Light is electromagnetic radiation that travels in waves or particles (photons) and can propagate through a vacuum as well as transparent and translucent media.

  • Here at, we use the term light to refer to the form of electromagnetic radiation that can be perceived by the human eye.
  • Light can be described in terms of:
  • The electromagnetic wave theory of light is a key component of our understanding of light and its interactions with matter. It helps to explain phenomena such as reflection, refraction, and diffraction of light and plays a crucial role in technologies such as wireless communication, remote sensing and medical imaging.
  • In the field of quantum mechanics, light is described as a stream of particles called photons, which are the quanta of the electromagnetic field. According to this theory, photons are elementary particles that carry energy and momentum, and they interact with matter through the electromagnetic force.
  • One of the most famous experiments that demonstrate the particle-like nature of light is the photoelectric effect, in which electrons are emitted from a metal surface when exposed to light. The photoelectric effect can not be explained by the wave theory of light but is explained by Einstein’s theory of the photoelectric effect, which proposes that photons transfer their energy to electrons in the metal.
About light, electromagnetic energy, electromagnetic radiation and radiant energy

There is a difference in meaning between the terms light, electromagnetic radiation, radiant energy and electromagnetic energy in physics.

  • Light is best used to refer to the subset of electromagnetic radiation that is visible to the human eye, ranging from violet (shorter wavelengths) to red (longer wavelengths).
  • Electromagnetic radiation refers to the transfer of all forms of electromagnetic radiation through space by electromagnetic waves and includes gamma rays, ultraviolet (UV), infrared (IR), X-rays, and radio waves, as well as visible light.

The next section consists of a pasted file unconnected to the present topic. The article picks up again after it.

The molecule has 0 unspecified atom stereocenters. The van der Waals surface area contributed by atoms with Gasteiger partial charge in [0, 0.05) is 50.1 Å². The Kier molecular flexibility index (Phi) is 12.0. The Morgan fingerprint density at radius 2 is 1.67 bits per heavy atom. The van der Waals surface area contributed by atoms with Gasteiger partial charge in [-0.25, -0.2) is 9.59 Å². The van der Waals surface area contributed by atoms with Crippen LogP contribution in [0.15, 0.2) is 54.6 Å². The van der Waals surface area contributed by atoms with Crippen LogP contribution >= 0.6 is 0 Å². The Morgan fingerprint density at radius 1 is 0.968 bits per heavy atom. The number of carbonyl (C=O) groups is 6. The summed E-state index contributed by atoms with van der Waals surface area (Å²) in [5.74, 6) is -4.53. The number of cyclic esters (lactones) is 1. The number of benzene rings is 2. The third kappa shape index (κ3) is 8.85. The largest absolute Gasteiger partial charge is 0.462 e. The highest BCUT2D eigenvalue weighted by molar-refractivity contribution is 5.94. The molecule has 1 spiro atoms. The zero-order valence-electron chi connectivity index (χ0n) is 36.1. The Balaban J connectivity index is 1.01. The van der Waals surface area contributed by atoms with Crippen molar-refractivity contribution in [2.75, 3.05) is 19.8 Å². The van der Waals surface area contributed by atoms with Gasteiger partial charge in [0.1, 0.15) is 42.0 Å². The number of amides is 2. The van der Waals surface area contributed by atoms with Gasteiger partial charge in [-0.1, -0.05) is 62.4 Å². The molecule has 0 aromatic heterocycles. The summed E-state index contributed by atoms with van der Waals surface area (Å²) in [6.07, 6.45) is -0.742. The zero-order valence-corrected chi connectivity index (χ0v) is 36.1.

• Radiant energy is most commonly used to refer to electromagnetic radiation carried by electromagnetic waves. Radiant energy can be measured using instruments such as photometers, which detect the intensity of light or other forms of electromagnetic radiation.
  • Electromagnetic energy is a more general term that refers to any form of energy that is carried by electromagnetic waves, including both radiant energy and other types of energy that are not radiant (e.g., static electric fields).
  • The type of energy associated with electromagnetic radiation is a measurable quantity in physics, and its measurement is essential for understanding and analyzing physical systems and processes.
  • The unit of measurement for electromagnetic energy in the International System of Units (SI) is the joule (J), which is defined as the amount of energy required to perform one joule of work
  • The electronvolt (eV) is another unit of energy commonly used in atomic and subatomic physics.

Light is electromagnetic radiation (radiant energy), which, detached from its source, is transported by electromagnetic waves (or their quanta, photons) and propagates through space. Even if humans had never evolved, electromagnetic radiation would have been emitted by stars since the formation of the first galaxies over 13 billion years ago.

  • Simply stated, light is energy. Light is the way energy travels through space.
  • Whilst the term light can be used to refer to the whole of the electromagnetic spectrum, visible light refers to the small range of wavelengths that our eyes are tuned to.
  • The term light can be used in three different ways:
  • Light can be used to mean the whole of the electromagnetic spectrum from radio waves, through visible light to gamma rays. When this meaning is intended, the terms radiant energy or photon energy are placed in brackets after the term light in this resource.
  • Light can be used to mean the range of wavelengths and frequencies that can be detected by the human eye. A better term is visible light which refers to the wavelengths that correspond with the colours between red and violet, the visible spectrum.
  • Light can also be used to mean the range of wavelengths and frequencies between infra-red and ultra-violet. This usage is sometimes useful because the outer limits of the visible spectrum can differ under different lighting conditions and for different individuals.
  • Remember that the precise experience of visible light is not exactly the same for all individual humans and is not the same for all living things.
  • Light travels through a vacuum at 299,792,458 metres per second but propagates more slowly through other media.
  • When light interacts with matter it results in optical phenomena such as absorption, dispersion, diffraction, polarization, reflection, refraction, scattering and transmission.